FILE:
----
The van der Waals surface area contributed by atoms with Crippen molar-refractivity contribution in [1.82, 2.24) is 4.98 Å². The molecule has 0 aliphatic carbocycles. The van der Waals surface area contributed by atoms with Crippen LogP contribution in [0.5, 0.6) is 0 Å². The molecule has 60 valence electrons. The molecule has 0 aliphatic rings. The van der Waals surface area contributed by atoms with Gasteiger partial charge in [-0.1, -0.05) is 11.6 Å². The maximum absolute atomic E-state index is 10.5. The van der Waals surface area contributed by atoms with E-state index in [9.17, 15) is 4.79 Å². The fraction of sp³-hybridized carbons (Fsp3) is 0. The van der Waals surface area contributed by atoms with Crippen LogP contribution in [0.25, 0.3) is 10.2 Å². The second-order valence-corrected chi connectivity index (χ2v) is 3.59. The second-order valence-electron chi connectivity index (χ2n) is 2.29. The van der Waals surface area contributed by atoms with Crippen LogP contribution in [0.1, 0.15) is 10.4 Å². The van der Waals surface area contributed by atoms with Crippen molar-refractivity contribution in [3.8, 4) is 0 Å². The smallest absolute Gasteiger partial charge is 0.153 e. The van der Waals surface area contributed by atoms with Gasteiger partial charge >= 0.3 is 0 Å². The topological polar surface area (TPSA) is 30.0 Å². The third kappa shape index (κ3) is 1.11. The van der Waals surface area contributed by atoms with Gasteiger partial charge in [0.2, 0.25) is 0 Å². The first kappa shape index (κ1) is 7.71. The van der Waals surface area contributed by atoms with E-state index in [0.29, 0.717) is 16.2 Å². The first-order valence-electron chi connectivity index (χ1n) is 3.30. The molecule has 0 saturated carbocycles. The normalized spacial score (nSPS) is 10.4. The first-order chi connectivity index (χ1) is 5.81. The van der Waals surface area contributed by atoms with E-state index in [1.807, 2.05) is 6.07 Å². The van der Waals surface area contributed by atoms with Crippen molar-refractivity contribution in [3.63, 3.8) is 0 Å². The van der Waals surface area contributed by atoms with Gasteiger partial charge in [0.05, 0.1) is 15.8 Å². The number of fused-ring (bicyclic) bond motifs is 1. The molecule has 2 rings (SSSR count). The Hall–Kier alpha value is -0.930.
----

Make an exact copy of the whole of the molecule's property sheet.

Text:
The van der Waals surface area contributed by atoms with Crippen molar-refractivity contribution in [1.82, 2.24) is 4.98 Å². The molecule has 0 aliphatic carbocycles. The van der Waals surface area contributed by atoms with Crippen LogP contribution in [0.5, 0.6) is 0 Å². The molecule has 60 valence electrons. The molecule has 0 aliphatic rings. The van der Waals surface area contributed by atoms with Gasteiger partial charge in [-0.1, -0.05) is 11.6 Å². The maximum absolute atomic E-state index is 10.5. The van der Waals surface area contributed by atoms with E-state index in [9.17, 15) is 4.79 Å². The fraction of sp³-hybridized carbons (Fsp3) is 0. The van der Waals surface area contributed by atoms with Crippen LogP contribution in [0.25, 0.3) is 10.2 Å². The second-order valence-corrected chi connectivity index (χ2v) is 3.59. The second-order valence-electron chi connectivity index (χ2n) is 2.29. The van der Waals surface area contributed by atoms with Crippen LogP contribution in [0.1, 0.15) is 10.4 Å². The van der Waals surface area contributed by atoms with Crippen molar-refractivity contribution in [3.8, 4) is 0 Å². The smallest absolute Gasteiger partial charge is 0.153 e. The van der Waals surface area contributed by atoms with Gasteiger partial charge >= 0.3 is 0 Å². The topological polar surface area (TPSA) is 30.0 Å². The third kappa shape index (κ3) is 1.11. The van der Waals surface area contributed by atoms with Gasteiger partial charge in [0.2, 0.25) is 0 Å². The first kappa shape index (κ1) is 7.71. The van der Waals surface area contributed by atoms with E-state index in [0.29, 0.717) is 16.2 Å². The first-order valence-electron chi connectivity index (χ1n) is 3.30. The molecule has 0 saturated carbocycles. The normalized spacial score (nSPS) is 10.4. The first-order chi connectivity index (χ1) is 5.81. The van der Waals surface area contributed by atoms with E-state index in [1.807, 2.05) is 6.07 Å². The van der Waals surface area contributed by atoms with Crippen molar-refractivity contribution in [3.63, 3.8) is 0 Å². The van der Waals surface area contributed by atoms with Gasteiger partial charge in [0.05, 0.1) is 15.8 Å². The number of fused-ring (bicyclic) bond motifs is 1. The molecule has 2 rings (SSSR count). The Hall–Kier alpha value is -0.930.